E4 - Sustainable whole-life design methods

E - Survivability, Reliability and Design

Status - published
Last updated on: 25/03/2022


Offshore renewable energy systems are designed without a planned use when life expired, which reduces sustainability.


Develop new concepts, components, design and processes, that unlock whole life designs which extend new and existing facilities into recycling, reuse, repair, decommissioning and/or repowering.

Context And Need

Offshore renewable energy systems have a limited operating life, consume significant raw materials and involve placing significant infrastructure in the oceans. Currently, designs are not influenced by considerations beyond the operating life, and few ORE facilities are reaching end of life so this issue has not yet been faced.

The oil and gas industry is facing major decommissioning costs borne partly by the taxpayer which could have been reduced or avoided if decommissioning, reuse or recycling was considered earlier in design.

There is a need to address these issues earlier in the ORE sector to learn from the lessons of the oil and gas industry. This will improve the long term cost profile of ORE developments and will increase the social and environmental acceptability of ORE.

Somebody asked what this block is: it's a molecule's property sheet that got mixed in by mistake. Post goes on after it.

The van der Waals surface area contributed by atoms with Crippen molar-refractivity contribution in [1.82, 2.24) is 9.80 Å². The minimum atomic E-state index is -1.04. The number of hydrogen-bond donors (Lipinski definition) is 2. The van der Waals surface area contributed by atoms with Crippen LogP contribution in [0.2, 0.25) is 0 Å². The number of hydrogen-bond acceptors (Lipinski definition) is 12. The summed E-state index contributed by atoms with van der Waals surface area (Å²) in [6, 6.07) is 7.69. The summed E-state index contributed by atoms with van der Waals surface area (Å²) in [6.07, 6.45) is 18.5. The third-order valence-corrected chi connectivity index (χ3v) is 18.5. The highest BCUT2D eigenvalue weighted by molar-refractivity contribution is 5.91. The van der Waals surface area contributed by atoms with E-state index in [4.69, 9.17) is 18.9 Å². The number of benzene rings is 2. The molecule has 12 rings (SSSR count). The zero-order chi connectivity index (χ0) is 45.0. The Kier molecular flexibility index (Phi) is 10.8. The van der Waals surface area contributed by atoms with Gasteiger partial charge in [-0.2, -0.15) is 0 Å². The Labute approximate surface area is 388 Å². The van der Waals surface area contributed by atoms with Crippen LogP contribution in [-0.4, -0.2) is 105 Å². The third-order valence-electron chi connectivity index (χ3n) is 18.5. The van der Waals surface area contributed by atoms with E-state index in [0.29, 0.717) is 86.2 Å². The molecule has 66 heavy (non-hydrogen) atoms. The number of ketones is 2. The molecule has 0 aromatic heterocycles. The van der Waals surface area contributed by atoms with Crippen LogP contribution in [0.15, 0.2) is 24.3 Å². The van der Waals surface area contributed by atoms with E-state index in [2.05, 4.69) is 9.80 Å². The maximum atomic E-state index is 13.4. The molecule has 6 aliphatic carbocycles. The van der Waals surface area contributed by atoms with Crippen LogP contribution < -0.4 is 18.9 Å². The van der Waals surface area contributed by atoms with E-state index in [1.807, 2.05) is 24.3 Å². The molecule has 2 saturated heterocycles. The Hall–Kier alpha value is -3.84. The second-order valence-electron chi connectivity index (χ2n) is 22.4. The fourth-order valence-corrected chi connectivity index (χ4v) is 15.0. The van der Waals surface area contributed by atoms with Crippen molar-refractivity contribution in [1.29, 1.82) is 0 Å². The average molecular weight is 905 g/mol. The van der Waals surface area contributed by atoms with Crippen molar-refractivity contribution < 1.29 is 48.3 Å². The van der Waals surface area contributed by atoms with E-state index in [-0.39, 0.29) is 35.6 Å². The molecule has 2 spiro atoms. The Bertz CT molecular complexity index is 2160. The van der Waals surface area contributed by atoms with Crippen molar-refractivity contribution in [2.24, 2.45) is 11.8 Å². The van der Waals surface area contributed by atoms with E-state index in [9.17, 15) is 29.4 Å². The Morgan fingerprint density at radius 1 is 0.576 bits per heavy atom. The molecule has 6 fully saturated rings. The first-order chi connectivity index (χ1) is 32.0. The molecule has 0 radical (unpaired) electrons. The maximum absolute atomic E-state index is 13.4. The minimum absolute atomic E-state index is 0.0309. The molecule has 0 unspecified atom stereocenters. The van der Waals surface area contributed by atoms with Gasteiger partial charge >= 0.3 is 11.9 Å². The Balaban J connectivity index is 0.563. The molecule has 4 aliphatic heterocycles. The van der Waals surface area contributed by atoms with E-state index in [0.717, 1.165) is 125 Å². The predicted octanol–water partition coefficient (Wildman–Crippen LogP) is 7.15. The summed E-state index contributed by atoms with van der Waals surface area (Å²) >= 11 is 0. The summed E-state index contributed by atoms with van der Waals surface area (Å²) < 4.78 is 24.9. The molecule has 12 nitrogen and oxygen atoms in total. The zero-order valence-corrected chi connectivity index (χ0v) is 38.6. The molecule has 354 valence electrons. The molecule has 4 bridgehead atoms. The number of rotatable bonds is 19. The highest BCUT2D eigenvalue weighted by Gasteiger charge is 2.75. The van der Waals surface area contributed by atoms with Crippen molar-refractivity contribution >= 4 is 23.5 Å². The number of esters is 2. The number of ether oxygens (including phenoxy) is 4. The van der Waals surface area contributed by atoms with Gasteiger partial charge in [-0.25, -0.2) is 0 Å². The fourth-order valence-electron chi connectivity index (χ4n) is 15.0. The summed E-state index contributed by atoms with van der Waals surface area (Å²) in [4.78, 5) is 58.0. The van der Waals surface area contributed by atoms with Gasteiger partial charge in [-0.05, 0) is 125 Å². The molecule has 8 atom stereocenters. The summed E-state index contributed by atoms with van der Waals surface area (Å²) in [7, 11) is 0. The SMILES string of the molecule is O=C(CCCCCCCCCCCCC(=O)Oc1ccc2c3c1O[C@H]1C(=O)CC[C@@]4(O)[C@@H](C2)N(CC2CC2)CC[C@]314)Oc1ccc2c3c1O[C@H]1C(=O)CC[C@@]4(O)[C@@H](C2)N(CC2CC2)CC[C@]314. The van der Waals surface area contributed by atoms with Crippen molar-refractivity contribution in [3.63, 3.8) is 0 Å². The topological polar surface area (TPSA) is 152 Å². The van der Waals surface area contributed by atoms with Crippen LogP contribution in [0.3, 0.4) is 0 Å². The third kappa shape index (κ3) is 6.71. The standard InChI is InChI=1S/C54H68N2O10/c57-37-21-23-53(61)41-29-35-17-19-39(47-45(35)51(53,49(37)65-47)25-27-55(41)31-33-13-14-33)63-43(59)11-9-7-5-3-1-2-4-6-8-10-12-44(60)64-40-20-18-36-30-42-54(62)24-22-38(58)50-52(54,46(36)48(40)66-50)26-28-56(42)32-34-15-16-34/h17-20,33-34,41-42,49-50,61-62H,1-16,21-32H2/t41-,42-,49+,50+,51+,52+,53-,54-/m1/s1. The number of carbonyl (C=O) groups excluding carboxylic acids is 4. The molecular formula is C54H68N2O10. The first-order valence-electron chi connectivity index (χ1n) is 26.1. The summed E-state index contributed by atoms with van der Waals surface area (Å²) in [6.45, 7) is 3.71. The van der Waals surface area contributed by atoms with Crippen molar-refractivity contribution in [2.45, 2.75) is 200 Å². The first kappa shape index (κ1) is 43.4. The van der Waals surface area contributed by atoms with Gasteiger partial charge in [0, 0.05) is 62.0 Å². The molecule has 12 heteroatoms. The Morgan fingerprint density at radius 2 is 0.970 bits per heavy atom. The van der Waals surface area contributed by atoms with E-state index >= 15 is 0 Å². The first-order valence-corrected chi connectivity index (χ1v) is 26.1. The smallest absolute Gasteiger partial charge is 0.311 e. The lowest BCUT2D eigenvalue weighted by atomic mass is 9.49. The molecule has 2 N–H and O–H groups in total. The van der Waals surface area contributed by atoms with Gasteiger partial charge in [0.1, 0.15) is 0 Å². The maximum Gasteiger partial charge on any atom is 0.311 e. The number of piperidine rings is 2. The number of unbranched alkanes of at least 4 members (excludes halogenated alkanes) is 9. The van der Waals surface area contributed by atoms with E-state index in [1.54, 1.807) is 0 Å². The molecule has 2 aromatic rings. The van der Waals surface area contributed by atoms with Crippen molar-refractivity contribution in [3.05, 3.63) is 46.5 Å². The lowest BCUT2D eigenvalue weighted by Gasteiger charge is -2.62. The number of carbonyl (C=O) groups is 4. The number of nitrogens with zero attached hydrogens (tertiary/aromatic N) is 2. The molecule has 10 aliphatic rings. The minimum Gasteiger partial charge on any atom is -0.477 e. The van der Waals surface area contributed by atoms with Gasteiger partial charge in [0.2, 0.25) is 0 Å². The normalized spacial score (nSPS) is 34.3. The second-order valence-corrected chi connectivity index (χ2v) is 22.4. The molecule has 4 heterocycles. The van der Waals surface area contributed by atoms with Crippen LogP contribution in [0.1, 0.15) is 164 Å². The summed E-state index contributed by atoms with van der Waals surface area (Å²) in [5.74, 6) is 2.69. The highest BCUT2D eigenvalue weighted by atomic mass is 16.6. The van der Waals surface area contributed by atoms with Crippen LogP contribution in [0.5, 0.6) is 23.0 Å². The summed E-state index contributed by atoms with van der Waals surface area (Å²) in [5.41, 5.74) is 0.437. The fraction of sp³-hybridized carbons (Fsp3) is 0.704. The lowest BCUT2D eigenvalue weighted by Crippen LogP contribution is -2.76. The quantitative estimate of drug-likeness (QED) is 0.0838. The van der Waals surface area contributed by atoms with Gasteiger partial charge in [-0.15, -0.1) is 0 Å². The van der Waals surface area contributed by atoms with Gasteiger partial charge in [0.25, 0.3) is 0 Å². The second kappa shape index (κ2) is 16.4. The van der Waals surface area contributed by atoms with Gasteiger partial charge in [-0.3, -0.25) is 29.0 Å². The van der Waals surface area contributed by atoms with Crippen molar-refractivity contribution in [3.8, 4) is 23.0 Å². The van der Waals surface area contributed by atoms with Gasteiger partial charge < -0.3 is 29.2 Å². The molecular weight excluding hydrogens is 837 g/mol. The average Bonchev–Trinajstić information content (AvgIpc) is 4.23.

Develop new component technologies, system design concepts and processes, that unlock whole life design improvements that extend into recycling, reuse, repair, decommissioning and/or repower.

Impact Potential

Reduced whole life cost - economic and environmental.

Higher social acceptance - contrast with oil and gas experiences.

Research Status

Active research projects:

  • LiftWEC H2020 Grant 851885: The LiftWEC project involves the development of a novel wave energy converter whose primary coupling with the waves is through the generation of hydrodynamic lift on a rotating hydrofoil. This will be achieved by a combination of numerical/physical modelling and desk-based studies of the structural design, the operational & maintenance requirements and the environmental/social impacts of the technology.